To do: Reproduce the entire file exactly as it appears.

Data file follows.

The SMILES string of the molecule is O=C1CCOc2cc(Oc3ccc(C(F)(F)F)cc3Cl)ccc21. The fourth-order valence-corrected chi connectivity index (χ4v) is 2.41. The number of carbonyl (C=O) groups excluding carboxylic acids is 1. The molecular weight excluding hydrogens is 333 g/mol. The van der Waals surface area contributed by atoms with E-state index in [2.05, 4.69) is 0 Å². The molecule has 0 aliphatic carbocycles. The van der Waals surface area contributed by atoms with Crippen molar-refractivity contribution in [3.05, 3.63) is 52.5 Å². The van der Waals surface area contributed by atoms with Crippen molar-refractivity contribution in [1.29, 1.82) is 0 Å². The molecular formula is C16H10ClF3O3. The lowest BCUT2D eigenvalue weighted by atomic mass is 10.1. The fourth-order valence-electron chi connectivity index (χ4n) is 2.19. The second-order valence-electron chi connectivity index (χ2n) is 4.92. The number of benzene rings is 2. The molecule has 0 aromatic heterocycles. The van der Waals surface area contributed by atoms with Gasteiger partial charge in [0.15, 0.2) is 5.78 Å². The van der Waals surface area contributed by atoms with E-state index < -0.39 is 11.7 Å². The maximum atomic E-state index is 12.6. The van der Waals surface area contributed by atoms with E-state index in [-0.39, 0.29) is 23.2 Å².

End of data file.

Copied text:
The SMILES string of the molecule is O=C1CCOc2cc(Oc3ccc(C(F)(F)F)cc3Cl)ccc21. The fourth-order valence-corrected chi connectivity index (χ4v) is 2.41. The number of carbonyl (C=O) groups excluding carboxylic acids is 1. The molecular weight excluding hydrogens is 333 g/mol. The van der Waals surface area contributed by atoms with E-state index in [2.05, 4.69) is 0 Å². The molecule has 0 aliphatic carbocycles. The van der Waals surface area contributed by atoms with Crippen molar-refractivity contribution in [3.05, 3.63) is 52.5 Å². The van der Waals surface area contributed by atoms with Crippen molar-refractivity contribution in [1.29, 1.82) is 0 Å². The molecular formula is C16H10ClF3O3. The lowest BCUT2D eigenvalue weighted by atomic mass is 10.1. The fourth-order valence-electron chi connectivity index (χ4n) is 2.19. The second-order valence-electron chi connectivity index (χ2n) is 4.92. The number of benzene rings is 2. The molecule has 0 aromatic heterocycles. The van der Waals surface area contributed by atoms with Gasteiger partial charge in [0.15, 0.2) is 5.78 Å². The van der Waals surface area contributed by atoms with E-state index < -0.39 is 11.7 Å². The maximum atomic E-state index is 12.6. The van der Waals surface area contributed by atoms with E-state index in [-0.39, 0.29) is 23.2 Å².